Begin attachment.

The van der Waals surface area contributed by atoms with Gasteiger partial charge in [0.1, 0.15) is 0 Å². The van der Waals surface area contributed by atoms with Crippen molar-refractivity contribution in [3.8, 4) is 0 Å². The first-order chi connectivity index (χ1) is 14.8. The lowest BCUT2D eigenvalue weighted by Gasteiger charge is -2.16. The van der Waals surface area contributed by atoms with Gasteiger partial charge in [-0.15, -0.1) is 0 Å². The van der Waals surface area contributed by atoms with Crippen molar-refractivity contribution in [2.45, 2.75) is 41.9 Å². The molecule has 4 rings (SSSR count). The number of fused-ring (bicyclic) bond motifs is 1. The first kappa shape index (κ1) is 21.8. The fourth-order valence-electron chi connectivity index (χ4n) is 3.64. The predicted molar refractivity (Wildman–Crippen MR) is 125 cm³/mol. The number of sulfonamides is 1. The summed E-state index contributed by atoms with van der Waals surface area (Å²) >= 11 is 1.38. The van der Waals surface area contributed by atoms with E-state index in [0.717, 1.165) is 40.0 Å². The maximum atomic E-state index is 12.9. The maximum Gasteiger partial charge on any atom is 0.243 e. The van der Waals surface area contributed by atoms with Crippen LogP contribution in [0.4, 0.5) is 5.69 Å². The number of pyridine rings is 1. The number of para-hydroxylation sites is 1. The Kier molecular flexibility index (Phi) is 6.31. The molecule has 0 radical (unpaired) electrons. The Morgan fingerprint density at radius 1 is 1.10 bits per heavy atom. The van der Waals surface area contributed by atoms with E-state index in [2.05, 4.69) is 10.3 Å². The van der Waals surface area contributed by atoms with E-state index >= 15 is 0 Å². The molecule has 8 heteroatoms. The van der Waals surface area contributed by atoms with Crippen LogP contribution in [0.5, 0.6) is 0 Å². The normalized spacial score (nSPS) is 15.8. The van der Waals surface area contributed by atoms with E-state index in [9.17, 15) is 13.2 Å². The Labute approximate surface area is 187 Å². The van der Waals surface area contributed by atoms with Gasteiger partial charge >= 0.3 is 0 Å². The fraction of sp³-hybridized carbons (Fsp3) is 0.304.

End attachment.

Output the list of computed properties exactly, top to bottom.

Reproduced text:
The van der Waals surface area contributed by atoms with Gasteiger partial charge in [0.1, 0.15) is 0 Å². The van der Waals surface area contributed by atoms with Crippen molar-refractivity contribution in [3.8, 4) is 0 Å². The first-order chi connectivity index (χ1) is 14.8. The lowest BCUT2D eigenvalue weighted by Gasteiger charge is -2.16. The van der Waals surface area contributed by atoms with Gasteiger partial charge in [-0.15, -0.1) is 0 Å². The van der Waals surface area contributed by atoms with Crippen molar-refractivity contribution in [2.45, 2.75) is 41.9 Å². The molecule has 4 rings (SSSR count). The number of fused-ring (bicyclic) bond motifs is 1. The first kappa shape index (κ1) is 21.8. The fourth-order valence-electron chi connectivity index (χ4n) is 3.64. The predicted molar refractivity (Wildman–Crippen MR) is 125 cm³/mol. The number of sulfonamides is 1. The summed E-state index contributed by atoms with van der Waals surface area (Å²) >= 11 is 1.38. The van der Waals surface area contributed by atoms with E-state index in [0.717, 1.165) is 40.0 Å². The maximum atomic E-state index is 12.9. The maximum Gasteiger partial charge on any atom is 0.243 e. The van der Waals surface area contributed by atoms with Crippen LogP contribution in [0.4, 0.5) is 5.69 Å². The number of pyridine rings is 1. The number of para-hydroxylation sites is 1. The Kier molecular flexibility index (Phi) is 6.31. The molecule has 0 radical (unpaired) electrons. The Morgan fingerprint density at radius 1 is 1.10 bits per heavy atom. The van der Waals surface area contributed by atoms with E-state index in [2.05, 4.69) is 10.3 Å². The van der Waals surface area contributed by atoms with E-state index >= 15 is 0 Å². The molecule has 8 heteroatoms. The van der Waals surface area contributed by atoms with Crippen LogP contribution in [0.5, 0.6) is 0 Å². The normalized spacial score (nSPS) is 15.8. The van der Waals surface area contributed by atoms with E-state index in [9.17, 15) is 13.2 Å². The Labute approximate surface area is 187 Å². The van der Waals surface area contributed by atoms with Gasteiger partial charge >= 0.3 is 0 Å². The fraction of sp³-hybridized carbons (Fsp3) is 0.304.